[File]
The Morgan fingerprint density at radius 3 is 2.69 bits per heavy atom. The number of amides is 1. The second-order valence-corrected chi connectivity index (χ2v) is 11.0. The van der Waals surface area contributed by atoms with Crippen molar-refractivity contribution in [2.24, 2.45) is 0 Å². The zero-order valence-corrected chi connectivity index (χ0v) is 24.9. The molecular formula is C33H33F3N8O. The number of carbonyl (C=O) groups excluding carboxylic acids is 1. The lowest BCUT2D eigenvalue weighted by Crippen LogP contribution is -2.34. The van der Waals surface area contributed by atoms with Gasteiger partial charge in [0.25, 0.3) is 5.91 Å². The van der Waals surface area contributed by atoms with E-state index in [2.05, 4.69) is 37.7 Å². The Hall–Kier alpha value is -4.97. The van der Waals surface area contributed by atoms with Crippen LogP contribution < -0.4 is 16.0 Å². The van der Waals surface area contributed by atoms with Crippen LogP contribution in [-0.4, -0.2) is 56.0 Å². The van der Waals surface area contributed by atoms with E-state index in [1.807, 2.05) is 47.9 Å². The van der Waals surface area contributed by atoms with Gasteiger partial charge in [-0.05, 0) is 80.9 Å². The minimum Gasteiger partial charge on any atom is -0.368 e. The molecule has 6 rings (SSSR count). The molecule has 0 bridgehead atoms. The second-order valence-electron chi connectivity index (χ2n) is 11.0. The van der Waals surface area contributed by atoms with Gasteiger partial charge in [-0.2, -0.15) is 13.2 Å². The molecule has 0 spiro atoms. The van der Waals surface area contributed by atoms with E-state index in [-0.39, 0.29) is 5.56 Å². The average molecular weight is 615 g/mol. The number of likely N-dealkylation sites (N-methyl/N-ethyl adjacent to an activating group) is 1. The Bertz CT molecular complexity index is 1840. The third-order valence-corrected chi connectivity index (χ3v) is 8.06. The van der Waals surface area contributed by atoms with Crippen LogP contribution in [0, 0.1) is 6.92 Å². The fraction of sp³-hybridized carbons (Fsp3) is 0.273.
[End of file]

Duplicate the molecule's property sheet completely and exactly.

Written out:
The Morgan fingerprint density at radius 3 is 2.69 bits per heavy atom. The number of amides is 1. The second-order valence-corrected chi connectivity index (χ2v) is 11.0. The van der Waals surface area contributed by atoms with Crippen molar-refractivity contribution in [2.24, 2.45) is 0 Å². The zero-order valence-corrected chi connectivity index (χ0v) is 24.9. The molecular formula is C33H33F3N8O. The number of carbonyl (C=O) groups excluding carboxylic acids is 1. The lowest BCUT2D eigenvalue weighted by Crippen LogP contribution is -2.34. The van der Waals surface area contributed by atoms with Gasteiger partial charge in [0.25, 0.3) is 5.91 Å². The van der Waals surface area contributed by atoms with E-state index in [2.05, 4.69) is 37.7 Å². The Hall–Kier alpha value is -4.97. The van der Waals surface area contributed by atoms with Crippen LogP contribution < -0.4 is 16.0 Å². The van der Waals surface area contributed by atoms with Crippen LogP contribution in [-0.4, -0.2) is 56.0 Å². The van der Waals surface area contributed by atoms with E-state index in [1.807, 2.05) is 47.9 Å². The van der Waals surface area contributed by atoms with Gasteiger partial charge in [-0.05, 0) is 80.9 Å². The minimum Gasteiger partial charge on any atom is -0.368 e. The molecule has 6 rings (SSSR count). The molecule has 0 bridgehead atoms. The second-order valence-electron chi connectivity index (χ2n) is 11.0. The van der Waals surface area contributed by atoms with Gasteiger partial charge in [-0.2, -0.15) is 13.2 Å². The molecule has 0 spiro atoms. The van der Waals surface area contributed by atoms with E-state index in [-0.39, 0.29) is 5.56 Å². The average molecular weight is 615 g/mol. The number of likely N-dealkylation sites (N-methyl/N-ethyl adjacent to an activating group) is 1. The Bertz CT molecular complexity index is 1840. The third-order valence-corrected chi connectivity index (χ3v) is 8.06. The van der Waals surface area contributed by atoms with Crippen LogP contribution in [0, 0.1) is 6.92 Å². The fraction of sp³-hybridized carbons (Fsp3) is 0.273.